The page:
Concentrating on high-value-creation activities is another element setting high performers apart from others. Instead of checking every box on a to-do list, these individuals concentrate on activities where they can deliver the greatest value for internal and/or external customers.

Part of understanding value creation is being in touch with customers to stay abreast of how THEY perceive and prioritize value. Absent this knowledge, you run the risk of spending time and attention on activities of lesser importance.

We recommend asking three questions to identify value opportunities. You may answer them yourself, but they take on tremendous importance when those you serve provide input, so we encourage you to ask them, too.

  1. What do I deliver that provides tremendous value for others?
  2. What do I deliver that doesn’t provide real value for others?
  3. What do I focus on that has the potential for tremendous value, but falls short because of too little attention or focus?

Answers to the first and second questions should re-confirm the priorities from the previous trade-off exercise. Answers to the third question highlight areas that perhaps can become priorities through eliminating the distractions you identify in question two.

4. Innovating Processes

Hansen found that one way high-performing individuals add value is through improving processes that lead to high performance for others. You can use the priorities providing tremendous value as a starting point to look for innovation opportunities to enhance value to upstream and downstream individuals in your work processes.

For those upstream in the process, think through the view, style, and expertise this person will put into the work product for which you’ll assume responsibility. Identify where you can provide actionable feedback to better coordinate the activities between you.

For those after you in a process, identify what they expect from you. How can you anticipate what they may struggle with to help them work through challenging parts more successfully?

Enhancing Your Personal Success Strategy

Based on Hansen’s work, simplifying, prioritizing, maximizing value, and innovating are vital personal success strategies to lead you to high performance. Does that match your formula? – via Inside the Executive Suite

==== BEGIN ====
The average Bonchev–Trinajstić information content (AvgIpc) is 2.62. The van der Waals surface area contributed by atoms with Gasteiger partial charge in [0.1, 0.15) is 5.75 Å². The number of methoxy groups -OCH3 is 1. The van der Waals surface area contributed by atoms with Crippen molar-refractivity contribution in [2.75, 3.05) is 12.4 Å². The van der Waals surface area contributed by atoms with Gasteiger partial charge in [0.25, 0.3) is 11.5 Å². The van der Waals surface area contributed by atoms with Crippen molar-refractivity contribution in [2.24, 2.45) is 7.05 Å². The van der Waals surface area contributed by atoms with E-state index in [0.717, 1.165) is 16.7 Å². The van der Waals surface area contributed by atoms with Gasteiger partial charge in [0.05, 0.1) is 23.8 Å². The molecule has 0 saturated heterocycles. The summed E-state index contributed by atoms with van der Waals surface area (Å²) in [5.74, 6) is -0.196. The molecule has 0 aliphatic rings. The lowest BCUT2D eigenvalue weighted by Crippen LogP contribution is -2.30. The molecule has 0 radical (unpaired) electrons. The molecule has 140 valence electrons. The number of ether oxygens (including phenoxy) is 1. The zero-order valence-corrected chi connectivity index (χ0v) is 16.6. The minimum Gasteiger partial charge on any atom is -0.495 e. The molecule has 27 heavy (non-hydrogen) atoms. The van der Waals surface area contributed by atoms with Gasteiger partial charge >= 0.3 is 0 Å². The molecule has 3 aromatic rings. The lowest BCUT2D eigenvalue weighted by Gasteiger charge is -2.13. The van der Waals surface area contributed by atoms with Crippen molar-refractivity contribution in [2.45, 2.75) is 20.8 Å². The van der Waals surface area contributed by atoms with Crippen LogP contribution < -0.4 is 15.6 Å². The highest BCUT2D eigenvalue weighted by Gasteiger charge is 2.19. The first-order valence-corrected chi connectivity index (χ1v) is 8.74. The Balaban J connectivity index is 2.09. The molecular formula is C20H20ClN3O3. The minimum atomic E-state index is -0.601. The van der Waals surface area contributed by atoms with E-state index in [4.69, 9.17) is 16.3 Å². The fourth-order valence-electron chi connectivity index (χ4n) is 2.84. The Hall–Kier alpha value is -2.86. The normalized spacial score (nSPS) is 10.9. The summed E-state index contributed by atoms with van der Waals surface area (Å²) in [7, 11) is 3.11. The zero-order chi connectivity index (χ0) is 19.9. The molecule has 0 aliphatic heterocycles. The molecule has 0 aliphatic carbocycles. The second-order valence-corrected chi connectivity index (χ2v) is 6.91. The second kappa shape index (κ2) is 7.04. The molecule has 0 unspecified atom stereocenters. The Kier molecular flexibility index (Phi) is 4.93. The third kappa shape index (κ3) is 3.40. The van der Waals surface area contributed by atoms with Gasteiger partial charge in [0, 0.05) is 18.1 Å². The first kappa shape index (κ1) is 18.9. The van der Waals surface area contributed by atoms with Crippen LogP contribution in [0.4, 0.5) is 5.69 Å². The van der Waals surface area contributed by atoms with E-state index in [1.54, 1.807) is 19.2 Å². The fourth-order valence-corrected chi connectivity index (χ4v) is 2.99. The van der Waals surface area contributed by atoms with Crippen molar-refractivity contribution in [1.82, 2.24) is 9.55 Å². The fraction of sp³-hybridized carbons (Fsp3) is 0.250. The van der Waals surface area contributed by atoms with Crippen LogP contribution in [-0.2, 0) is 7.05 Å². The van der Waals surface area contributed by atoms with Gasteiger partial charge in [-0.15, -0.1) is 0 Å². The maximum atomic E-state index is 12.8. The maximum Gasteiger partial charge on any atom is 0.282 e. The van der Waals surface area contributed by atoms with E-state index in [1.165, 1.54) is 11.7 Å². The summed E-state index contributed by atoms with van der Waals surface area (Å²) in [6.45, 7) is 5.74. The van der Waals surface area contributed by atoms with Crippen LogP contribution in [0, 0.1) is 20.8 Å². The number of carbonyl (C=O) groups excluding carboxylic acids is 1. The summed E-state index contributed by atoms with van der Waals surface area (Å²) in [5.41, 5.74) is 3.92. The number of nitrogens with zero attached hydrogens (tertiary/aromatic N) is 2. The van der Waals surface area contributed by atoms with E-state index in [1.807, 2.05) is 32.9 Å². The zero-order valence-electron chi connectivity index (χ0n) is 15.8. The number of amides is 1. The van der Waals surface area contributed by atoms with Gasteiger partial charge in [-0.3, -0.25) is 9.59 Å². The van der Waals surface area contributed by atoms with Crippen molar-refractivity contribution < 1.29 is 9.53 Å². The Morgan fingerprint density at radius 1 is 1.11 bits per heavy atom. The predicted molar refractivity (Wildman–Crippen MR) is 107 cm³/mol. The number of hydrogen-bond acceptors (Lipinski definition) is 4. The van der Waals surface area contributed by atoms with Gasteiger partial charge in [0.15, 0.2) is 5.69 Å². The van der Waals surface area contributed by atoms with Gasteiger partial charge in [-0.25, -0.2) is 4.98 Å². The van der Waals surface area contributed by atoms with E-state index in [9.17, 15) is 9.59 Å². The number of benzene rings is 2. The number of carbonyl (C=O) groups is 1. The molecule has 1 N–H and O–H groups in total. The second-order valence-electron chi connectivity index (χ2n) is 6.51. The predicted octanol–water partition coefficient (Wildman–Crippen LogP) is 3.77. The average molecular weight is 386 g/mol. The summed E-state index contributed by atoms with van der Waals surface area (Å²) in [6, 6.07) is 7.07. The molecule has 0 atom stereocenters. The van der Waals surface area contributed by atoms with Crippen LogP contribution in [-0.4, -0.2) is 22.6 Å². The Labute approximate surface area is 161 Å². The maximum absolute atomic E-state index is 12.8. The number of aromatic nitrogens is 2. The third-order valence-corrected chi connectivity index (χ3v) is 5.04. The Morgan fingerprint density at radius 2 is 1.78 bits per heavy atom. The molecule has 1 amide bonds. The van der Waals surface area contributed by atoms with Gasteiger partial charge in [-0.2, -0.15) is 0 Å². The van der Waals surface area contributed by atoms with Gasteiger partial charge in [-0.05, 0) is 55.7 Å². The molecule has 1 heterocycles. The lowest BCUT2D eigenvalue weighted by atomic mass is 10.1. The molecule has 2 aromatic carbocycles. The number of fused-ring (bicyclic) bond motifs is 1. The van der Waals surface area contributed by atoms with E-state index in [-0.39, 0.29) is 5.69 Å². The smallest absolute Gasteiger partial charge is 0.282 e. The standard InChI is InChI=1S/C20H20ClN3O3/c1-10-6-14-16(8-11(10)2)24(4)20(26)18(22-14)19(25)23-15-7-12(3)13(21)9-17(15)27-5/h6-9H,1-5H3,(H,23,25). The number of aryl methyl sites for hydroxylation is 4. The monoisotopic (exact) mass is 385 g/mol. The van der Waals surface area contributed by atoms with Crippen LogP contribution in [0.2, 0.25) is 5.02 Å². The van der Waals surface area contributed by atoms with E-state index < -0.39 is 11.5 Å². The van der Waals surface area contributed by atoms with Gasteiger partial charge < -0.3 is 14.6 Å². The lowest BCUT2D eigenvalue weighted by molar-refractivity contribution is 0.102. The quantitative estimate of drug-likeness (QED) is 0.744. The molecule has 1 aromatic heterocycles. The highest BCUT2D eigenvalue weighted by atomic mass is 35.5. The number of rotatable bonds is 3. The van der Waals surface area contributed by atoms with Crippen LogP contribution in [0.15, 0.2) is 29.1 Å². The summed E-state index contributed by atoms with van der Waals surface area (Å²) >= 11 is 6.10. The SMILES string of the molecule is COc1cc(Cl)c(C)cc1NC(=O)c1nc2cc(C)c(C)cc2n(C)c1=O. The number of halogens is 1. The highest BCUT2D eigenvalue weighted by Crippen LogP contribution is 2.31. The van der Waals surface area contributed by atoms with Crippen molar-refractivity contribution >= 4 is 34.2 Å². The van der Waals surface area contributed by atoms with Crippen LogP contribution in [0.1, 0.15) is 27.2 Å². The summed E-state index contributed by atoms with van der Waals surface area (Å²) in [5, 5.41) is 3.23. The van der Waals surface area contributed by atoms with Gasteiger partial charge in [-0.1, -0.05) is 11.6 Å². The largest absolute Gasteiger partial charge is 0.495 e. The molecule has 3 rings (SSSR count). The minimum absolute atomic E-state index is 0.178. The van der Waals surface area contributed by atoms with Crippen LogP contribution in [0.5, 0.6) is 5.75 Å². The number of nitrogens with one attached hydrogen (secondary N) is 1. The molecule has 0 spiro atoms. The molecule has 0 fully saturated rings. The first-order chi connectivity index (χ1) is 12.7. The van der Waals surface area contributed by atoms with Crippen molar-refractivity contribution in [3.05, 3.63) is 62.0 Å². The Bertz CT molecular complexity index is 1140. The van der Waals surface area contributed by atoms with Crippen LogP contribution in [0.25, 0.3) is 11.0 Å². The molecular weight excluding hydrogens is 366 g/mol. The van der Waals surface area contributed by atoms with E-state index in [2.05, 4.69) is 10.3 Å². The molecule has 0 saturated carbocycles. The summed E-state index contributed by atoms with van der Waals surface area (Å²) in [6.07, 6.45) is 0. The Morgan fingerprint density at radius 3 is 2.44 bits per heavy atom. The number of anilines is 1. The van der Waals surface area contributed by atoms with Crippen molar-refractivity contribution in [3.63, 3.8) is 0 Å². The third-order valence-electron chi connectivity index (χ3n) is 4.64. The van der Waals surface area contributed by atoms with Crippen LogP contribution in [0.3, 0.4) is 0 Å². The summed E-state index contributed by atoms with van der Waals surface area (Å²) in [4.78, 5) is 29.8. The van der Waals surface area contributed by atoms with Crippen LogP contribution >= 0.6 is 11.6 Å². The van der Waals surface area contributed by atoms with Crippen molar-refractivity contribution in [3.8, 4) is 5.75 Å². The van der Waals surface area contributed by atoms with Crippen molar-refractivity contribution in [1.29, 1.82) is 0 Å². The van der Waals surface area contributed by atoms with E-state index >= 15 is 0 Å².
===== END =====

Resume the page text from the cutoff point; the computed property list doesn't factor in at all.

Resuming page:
Download 10 Questions for Successfully Launching

Mike Brown

Founder of The Brainzooming Group, and an expert on strategy, creativity, and innovation. Mike is a frequent speaker on innovation, strategic thinking, and social media.

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At the church we attend on Sundays, they recite the rosary beginning thirty minutes before each mass. For the 7 a.m. Mass, there are few people present for the start, especially when there is snow on the ground. Cyndi and I arrived yesterday as the snow was flying and rosary was just starting. We took our typical place near where the individual leading the rosary sits.

With a group rosary, the leader typically says the first half of each prayer. The others present recite the second half. With even a small crowd (or a few people gathered within earshot), this approach works well. With only a few people scattered around a large church, it makes the call and response challenging, especially for the leader, who can’t hear when the other people complete their half of a prayer. The fact we were near the leader helped create some volume for the responses to help him keep pace.

When we completed the rosary, he stopped to thank us for being there, saying, “It’s always easier to lead the rosary when you are here to pray along.” I thanked him for showing up early to lead it.

4-Step Formula for Encouraging Idea Magnets and Team Members

I share this story because as we’ve been working on the manuscript for a new Brainzooming book on Idea Magnets and creative leadership, I’ve been thinking a lot about how leaders and followers encourage each another. It struck me how this simple situation underscored what leaders and followers can do for each other.

The leader:

  • Was visible and present so we knew where to find him
  • Got things started, even though the situation was less than ideal
  • Pressed on no matter what
  • Thanked the followers for participating

We, as followers:

  • Positioned ourselves near the leader
  • Dependably followed our designated role
  • Were vocal and available to help the leader more effectively perform his part
  • Thanked the leader for leading

Just a four-step formula for how leaders (and Idea Magnets) and team members encourage each other that seems like it works in most situations.

While there may be all kinds of other things going on within a team, if you as a leader or a follower, can get these four items right, you’re well down the path toward successful implementation. – Mike Brown Keep current on Idea Magnet creative leadership secrets!

Mike Brown

Founder of The Brainzooming Group, and an expert on strategy, creativity, and innovation. Mike is a frequent speaker on innovation, strategic thinking, and social media.